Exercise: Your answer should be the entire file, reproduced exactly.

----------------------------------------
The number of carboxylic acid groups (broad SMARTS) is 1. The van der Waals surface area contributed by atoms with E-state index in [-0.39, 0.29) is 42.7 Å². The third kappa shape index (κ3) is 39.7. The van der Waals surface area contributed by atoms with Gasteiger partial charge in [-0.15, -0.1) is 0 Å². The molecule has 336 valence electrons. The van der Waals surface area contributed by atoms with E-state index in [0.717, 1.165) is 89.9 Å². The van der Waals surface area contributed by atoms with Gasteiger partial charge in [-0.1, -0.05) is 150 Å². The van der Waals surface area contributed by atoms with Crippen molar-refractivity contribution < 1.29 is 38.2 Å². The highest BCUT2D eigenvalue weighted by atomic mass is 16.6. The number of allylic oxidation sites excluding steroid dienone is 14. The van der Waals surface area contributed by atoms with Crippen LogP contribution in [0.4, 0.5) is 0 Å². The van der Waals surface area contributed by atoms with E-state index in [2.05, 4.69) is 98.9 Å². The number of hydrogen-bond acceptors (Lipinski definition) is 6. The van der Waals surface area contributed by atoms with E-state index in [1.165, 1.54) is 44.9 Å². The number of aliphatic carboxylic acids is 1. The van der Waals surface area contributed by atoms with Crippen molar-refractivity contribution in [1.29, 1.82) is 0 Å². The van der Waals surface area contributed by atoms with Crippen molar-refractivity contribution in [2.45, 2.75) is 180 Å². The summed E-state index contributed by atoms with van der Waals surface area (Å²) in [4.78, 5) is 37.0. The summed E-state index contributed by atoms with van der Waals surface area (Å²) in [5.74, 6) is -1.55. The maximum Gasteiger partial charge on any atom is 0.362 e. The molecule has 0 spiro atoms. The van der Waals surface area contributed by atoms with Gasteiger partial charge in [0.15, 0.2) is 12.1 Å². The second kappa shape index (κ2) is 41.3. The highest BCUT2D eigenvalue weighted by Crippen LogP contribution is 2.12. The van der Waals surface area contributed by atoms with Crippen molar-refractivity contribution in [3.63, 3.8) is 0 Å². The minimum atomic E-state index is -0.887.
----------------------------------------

The number of carboxylic acid groups (broad SMARTS) is 1. The van der Waals surface area contributed by atoms with E-state index in [-0.39, 0.29) is 42.7 Å². The third kappa shape index (κ3) is 39.7. The van der Waals surface area contributed by atoms with Gasteiger partial charge in [-0.15, -0.1) is 0 Å². The molecule has 336 valence electrons. The van der Waals surface area contributed by atoms with E-state index in [0.717, 1.165) is 89.9 Å². The van der Waals surface area contributed by atoms with Gasteiger partial charge in [-0.1, -0.05) is 150 Å². The van der Waals surface area contributed by atoms with Crippen molar-refractivity contribution < 1.29 is 38.2 Å². The highest BCUT2D eigenvalue weighted by atomic mass is 16.6. The number of allylic oxidation sites excluding steroid dienone is 14. The van der Waals surface area contributed by atoms with Crippen LogP contribution in [0.4, 0.5) is 0 Å². The van der Waals surface area contributed by atoms with E-state index in [2.05, 4.69) is 98.9 Å². The number of hydrogen-bond acceptors (Lipinski definition) is 6. The van der Waals surface area contributed by atoms with E-state index in [1.165, 1.54) is 44.9 Å². The number of aliphatic carboxylic acids is 1. The van der Waals surface area contributed by atoms with Crippen molar-refractivity contribution in [1.29, 1.82) is 0 Å². The van der Waals surface area contributed by atoms with Crippen molar-refractivity contribution in [2.45, 2.75) is 180 Å². The summed E-state index contributed by atoms with van der Waals surface area (Å²) in [4.78, 5) is 37.0. The summed E-state index contributed by atoms with van der Waals surface area (Å²) in [5.74, 6) is -1.55. The maximum Gasteiger partial charge on any atom is 0.362 e. The molecule has 0 spiro atoms. The van der Waals surface area contributed by atoms with Gasteiger partial charge in [0.15, 0.2) is 12.1 Å². The second kappa shape index (κ2) is 41.3. The highest BCUT2D eigenvalue weighted by Crippen LogP contribution is 2.12. The van der Waals surface area contributed by atoms with Crippen molar-refractivity contribution in [3.63, 3.8) is 0 Å². The minimum atomic E-state index is -0.887.